Introduction to Environmental Engineering

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Environmental engineering is the application of science and engineering principles to improve the environment (air, water, and/or land resources), to provide healthful water, air, and land for human habitation and for other organisms, and to remediate polluted sites. Negative environmental effects can be decreased and controlled through public education, conservation, regulations, and the application of good engineering practices. In the U.S., minimum education requirements for environmental engineers typically include a Bachelor's Degree in environmental (or civil) engineering from an accredited college.


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"Pollutants" may be chemical, biological, thermal, radioactive, or even mechanical. Environmental engineering emphasizes several areas: process engineering, environmental chemistry, water and wastewater treatment (sanitary engineering), waste reduction/management, and pollution prevention/cleanup. Environmental engineering is a synthesis of various disciplines, incorporating elements from the following:

  • Civil engineering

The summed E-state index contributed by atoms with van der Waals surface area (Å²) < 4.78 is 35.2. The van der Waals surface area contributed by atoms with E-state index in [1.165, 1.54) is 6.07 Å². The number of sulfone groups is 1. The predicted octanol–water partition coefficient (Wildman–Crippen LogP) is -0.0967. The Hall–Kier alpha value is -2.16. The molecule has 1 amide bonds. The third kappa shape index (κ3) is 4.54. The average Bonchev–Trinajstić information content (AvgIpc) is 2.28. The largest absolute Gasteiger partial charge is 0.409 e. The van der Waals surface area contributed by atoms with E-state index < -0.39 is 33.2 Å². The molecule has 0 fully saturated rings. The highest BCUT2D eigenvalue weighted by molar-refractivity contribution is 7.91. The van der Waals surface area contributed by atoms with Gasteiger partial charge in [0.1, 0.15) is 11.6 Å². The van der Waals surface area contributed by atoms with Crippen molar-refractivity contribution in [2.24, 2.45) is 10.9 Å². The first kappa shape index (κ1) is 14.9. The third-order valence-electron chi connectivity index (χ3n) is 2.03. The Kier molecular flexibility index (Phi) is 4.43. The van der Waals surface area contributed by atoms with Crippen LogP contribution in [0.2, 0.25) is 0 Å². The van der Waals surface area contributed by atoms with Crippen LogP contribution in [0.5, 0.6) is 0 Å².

• Chemical engineering
  • Public health
  • Mechanical engineering
  • Chemistry
  • Biology
  • Geology
  • Ecology

Environmental engineering is the application of science and engineering principles to the environment. Some consider 'Environmental Engineering' to include the development of sustainable processes. There are several divisions of the field of environmental engineering.

Environmental impact assessment and mitigation

It is a decision making tool. In this division, engineers and scientists assess the impacts of a proposed project on environmental conditions. They apply scientific and engineering principles to evaluate if there are likely to be any adverse impacts to water quality, air quality, habitat quality, flora and fauna, agricultural capacity, traffic impacts, social impacts, ecological impacts, noise impacts, visual(landscape) impacts, etc. If impacts are expected, they then develop mitigation measures to limit or prevent such impacts. An example of a mitigation measure would be the creation of wetlands in a nearby location to mitigate the filling in of wetlands necessary for a road development if it is not possible to reroute the road.

Water supply and treatment

Engineers and scientists work to secure water supplies for potable and agricultural use. They evaluate the water balance within a watershed and determine the available water supply, the water needed for various needs in that watershed, the seasonal cycles of water movement through the watershed and they develop systems to store, treat, and convey water for various uses. Water is treated to achieve water quality objectives for the end uses. In the case of potable water supply, water is treated to minimize risk of infectious disease transmittal, risk of non-infectious illness, and create a palatable water flavor. Water distribution systems are designed and built to provide adequate water pressure and flow rates to meet various end-user needs such as domestic use, fire suppression, and irrigation.